As we head into the Christmas period, it's important to be mindful of your own mental health and that of others.
Take time to recharge. There is never a perfect moment to take time out from the hustle and bustle of life. It may seem selfish but taking care of yourself is essential so that you can continue being there for others. Make sure you have at least one day where you don't have any obligations or plans, as this can help give your mind space so that it doesn't feel overloaded. It might even be worth writing down all the things which are stressing you out so they're not muddling in your head anymore - sometimes just getting them down on paper helps put things into perspective!
It’s okay to be alone sometimes.
Spending time alone is important. If you are feeling overwhelmed by the festive season, take a break from social media and reconnect with yourself.
If you are feeling anxious about being alone during Christmas, try to find some quiet time for yourself to relax and calm down. If you are feeling sad about your situation, try not to focus on these feelings, as that can make things worse. Instead, try to stay positive by making plans that will make you feel good again.
If you're on your own or struggling to feel connected to other people during the festive season, it can be helpful to remind yourself that feeling alone isn't your fault. You might be in a situation where you don't have family or friends around you at this time of year, which is totally understandable and OK. There are a lot of people who will be experiencing similar things as you. Maybe try seeking them out to share the holidays together.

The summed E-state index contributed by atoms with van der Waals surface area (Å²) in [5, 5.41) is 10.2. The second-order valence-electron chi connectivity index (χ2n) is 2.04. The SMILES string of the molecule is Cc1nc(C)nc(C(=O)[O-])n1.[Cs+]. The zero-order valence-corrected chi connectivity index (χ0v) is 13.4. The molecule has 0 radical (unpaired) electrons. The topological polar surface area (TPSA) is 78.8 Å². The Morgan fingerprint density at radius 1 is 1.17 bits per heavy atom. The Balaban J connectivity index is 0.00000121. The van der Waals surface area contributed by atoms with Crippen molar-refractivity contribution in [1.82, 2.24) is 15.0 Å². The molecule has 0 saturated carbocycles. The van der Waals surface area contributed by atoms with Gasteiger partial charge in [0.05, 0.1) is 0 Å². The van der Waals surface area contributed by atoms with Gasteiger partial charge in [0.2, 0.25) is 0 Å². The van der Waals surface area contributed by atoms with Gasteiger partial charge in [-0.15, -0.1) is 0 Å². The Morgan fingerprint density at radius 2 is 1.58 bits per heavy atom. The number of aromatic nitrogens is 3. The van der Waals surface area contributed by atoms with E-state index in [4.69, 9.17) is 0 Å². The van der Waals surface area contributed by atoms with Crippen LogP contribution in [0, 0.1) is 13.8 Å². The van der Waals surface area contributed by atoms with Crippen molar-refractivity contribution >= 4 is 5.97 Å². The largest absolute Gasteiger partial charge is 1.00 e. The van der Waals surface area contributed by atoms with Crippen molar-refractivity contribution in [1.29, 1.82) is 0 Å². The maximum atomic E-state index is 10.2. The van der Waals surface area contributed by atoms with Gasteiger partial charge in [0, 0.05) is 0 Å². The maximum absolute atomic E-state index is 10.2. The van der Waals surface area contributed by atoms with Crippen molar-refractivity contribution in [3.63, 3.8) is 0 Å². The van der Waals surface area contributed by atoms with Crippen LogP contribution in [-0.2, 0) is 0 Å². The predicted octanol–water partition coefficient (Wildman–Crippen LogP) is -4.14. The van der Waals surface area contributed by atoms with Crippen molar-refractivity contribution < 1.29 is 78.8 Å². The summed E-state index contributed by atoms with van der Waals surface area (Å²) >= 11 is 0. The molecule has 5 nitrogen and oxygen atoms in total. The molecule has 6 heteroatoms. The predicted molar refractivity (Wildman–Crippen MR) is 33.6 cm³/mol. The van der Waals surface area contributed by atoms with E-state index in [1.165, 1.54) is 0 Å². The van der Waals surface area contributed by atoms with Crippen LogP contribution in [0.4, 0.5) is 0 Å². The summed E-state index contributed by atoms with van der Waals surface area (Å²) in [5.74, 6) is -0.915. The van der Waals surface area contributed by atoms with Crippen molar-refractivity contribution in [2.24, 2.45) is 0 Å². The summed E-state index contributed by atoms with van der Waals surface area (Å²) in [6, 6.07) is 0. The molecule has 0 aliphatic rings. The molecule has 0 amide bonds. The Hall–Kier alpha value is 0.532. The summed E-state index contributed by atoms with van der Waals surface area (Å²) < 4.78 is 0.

Be considerate of what other people are going through during the holidays.
It's important to keep in mind the feelings of others. Try to make a point of being kind and considerate towards everyone that you see, including people who might seem like they have it all together. Everyone is fighting a silent battle, and a little bit of kindness can go a long way during stressful periods.
Stay connected to friends, family, and your support networks.
It can be easy to withdraw from others during these times, but that's not always helpful. In fact, it might exacerbate the feeling of being alone. So, reach out! Call up a friend who knows you well and ask them to meet at a coffee shop so you can chat over some tea or hot chocolate. Maybe you want to Zoom with a family member across the country or find another way to get in touch with those far away.
Don't isolate yourself! You may have thought about canceling social plans because it will make things easier. Or maybe you thought about skipping out on holiday work commitments because they seem less important. Remember that this time of year is also an opportunity for connection and joy in unexpected places; often times there are other people who need are looking for connection just like you.
Set realistic expectations.
If a lot of people are coming over, don’t try to cook everything and clean everything. Instead, do some pre-planning and make sure you have enough ingredients and food on hand to make a few dishes. You can also ask friends or family members to bring some things to make it easier on yourself. Nothing amazing is ever accomplished alone!
Don't compare yourself to other people. It's okay if your house isn't as pristine as it usually is in December—it's not even about the aesthetics, really; it's about having time for yourself and for spending treasured time with loved ones during this busy time of year! If there's enough food for everyone and all the bills are paid, that should be good enough for now.
Be kind to yourself. You are not alone in the busyness of the holidays. Remember that there is always someone who needs some extra love, so go out and find them! And don’t forget to give some extra love to yourself, too.
Digital images by Stacey Posnett